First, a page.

Remember Jack Nicholson's character in the final scene of The Shining--outside the hotel in the hedge maze, frozen into an eternal stasis?

Luckily, my stasis here doesn't involve scary twins or REDRUM kids. All I am is ECI YPPAH.

Sunday, February 18, 2007

"Yo, Brad Pitt: I've Got Your Arts & Crafts House Right Here"

We in Northern Minnesota are most definitely riding the hump of winter, one with particularly cold temps and very little snow. It's been dark for some months now, here on the pack ice, the sled dogs have been howling relentlessly, and we've just run out of hardtack and dried berries. Things are looking grim.

So how can we distract ourselves, especially now that all of the barrels down in the hold are emtpy, and we're starting to eye Girl's soft little earlobes as likely hors d'oeuvres? How to make 24-molasses-slow hours pass each day so that every time we check the calendar it doesn't still read "Middle of a Long, Icy February" (and the next day "Middle of a Long, Icy February +1")?

The kids' energy, with each -30 degree day, gets more manic, random, and punchy. They are jumping off the stairs, hurling stuffed animals, and leaping over stacks of cardboard bricks. Although they have enough energy to fill the universe and rearrange the stars, we can only offer them 1800 square feet of hardwood.

Certainly, for relief from the oppressively grey skies, we spend eleven minutes each day packing the kids into snowpants, wool socks, fleece hats, parkas, and lined boots. They obligingly run around the yard for four minutes before they begin to amuse themselves by snapping off their frozen fingers, one by one, making a little pile of digits.

Not one to lose spirit, I holler with great enthusiasm, "Look at you! You made your own Lincoln Logs! Good job! Now keep running, lest Recreational Director Julie McCoy comes along and spots you and takes you aboard the Love Boat to use as an ice sculpture at the dinner buffet."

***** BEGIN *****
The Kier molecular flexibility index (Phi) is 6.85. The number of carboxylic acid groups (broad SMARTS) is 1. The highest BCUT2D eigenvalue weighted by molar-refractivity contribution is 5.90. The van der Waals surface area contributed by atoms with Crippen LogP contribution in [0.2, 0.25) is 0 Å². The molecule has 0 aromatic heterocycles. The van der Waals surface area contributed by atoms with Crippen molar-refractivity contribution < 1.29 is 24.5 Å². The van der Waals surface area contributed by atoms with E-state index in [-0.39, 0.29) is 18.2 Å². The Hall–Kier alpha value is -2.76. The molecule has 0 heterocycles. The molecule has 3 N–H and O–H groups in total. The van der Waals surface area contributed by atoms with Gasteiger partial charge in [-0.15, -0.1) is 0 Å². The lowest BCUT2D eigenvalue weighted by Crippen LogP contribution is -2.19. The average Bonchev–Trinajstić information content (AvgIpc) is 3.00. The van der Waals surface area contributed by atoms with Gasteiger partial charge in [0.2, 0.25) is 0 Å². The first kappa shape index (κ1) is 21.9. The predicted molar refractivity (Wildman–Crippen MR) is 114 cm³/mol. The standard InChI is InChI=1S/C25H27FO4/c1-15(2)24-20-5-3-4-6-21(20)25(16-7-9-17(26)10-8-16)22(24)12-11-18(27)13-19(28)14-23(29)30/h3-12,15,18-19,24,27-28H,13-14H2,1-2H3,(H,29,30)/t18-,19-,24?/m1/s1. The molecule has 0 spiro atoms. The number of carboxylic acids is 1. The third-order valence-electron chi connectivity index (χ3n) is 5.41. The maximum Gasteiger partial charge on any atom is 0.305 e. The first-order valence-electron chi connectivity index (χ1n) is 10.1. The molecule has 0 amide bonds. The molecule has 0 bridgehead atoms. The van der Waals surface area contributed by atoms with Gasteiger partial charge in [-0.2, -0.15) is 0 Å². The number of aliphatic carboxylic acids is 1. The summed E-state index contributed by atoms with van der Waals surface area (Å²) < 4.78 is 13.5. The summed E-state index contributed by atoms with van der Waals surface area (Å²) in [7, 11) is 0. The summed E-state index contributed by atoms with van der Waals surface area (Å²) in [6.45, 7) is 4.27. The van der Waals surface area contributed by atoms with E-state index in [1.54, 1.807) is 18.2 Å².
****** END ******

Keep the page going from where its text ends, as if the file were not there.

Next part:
Very shortly, after a few rousing games, such as "I Can Saw This Branch Off The Birch With My Nose Before You Can," "Excised Toes = Winter Marbles," and, of course, "Literal Freeze Tag," we're all aching to pick up the pieces of our bodies and carry them inside, to a place where the wind doesn't slice us in half.

After seventeen minutes of peeling off layers, we sit contentedly nursing warm mugs of chai. Within moments, we realize, though, that the groundhogs are still in their dens, all the chocolate hearts have been eaten, all the good presidents are still dead, and spring is still six weeks off. Thus, the question rears itself again: what to freaking do?

There is only one answer, and it entails construction paper, glitter glue, neon markers, and vision.

Gather 'round, Boys and Girls, Preschoolers and First Graders, Scouts and Bluebirds, Gymnasts and Swimmers, Former Members of the Zoom cast: it's arts & crafts time. Saddle up, and cover your privates: we're snipping and glueing 'til sunset.

Valentine's Day offered up a significant diversion, especially with class sizes being so big in the district; Girl and Niblet were kept busy cutting and decorating for days on end. Occasionally, as I stared blankly out the window over their busy heads, the sun would peep out.

And then there are the times we feel all oil pastelly inside, with a hint of watercolor thrown over the top for good measure. Nice job with the fishies, Girl! When I catch sight of this picture, I just about want to keep my head out of the oven.

Even Groom has contributed to the crafty feeling, having sculpted this turtle, who spends his days frantically swimming nowhere. I get so involved in his journey and its endless possibilities that I sometimes stop muttering, "O, Sweet Goddess of Spring, when shall you arrive?"

We've even gone so far as to copy the illustrations from our favorite books (if you don't know Mo Willems and his genius work, sled with great speed over to your nearest Barnes & Noble. Or, better yet, let a bus-driving pigeon drop you off there).

The pigeons' presence on our kitchen cabinets alleviates my need to moan, while holding my head, "Darkness, oh, the darkness."

Even more diverting is when our efforts reach the level of performance art, as in the case of one Ms. Hello Kitty being jettisoned from her stage; here, she illustrates the despair that results from the clash between internal and external selves in a modern world, particularly in terms of valuing the individual over society. Upon landing, she urinates on a crucifix to demonstrate the angst inherent in our current skepticism of traditional icons.

But perhaps my favorite creative moment happened last week, when Girl and Groom were out spearing a seal for dinner.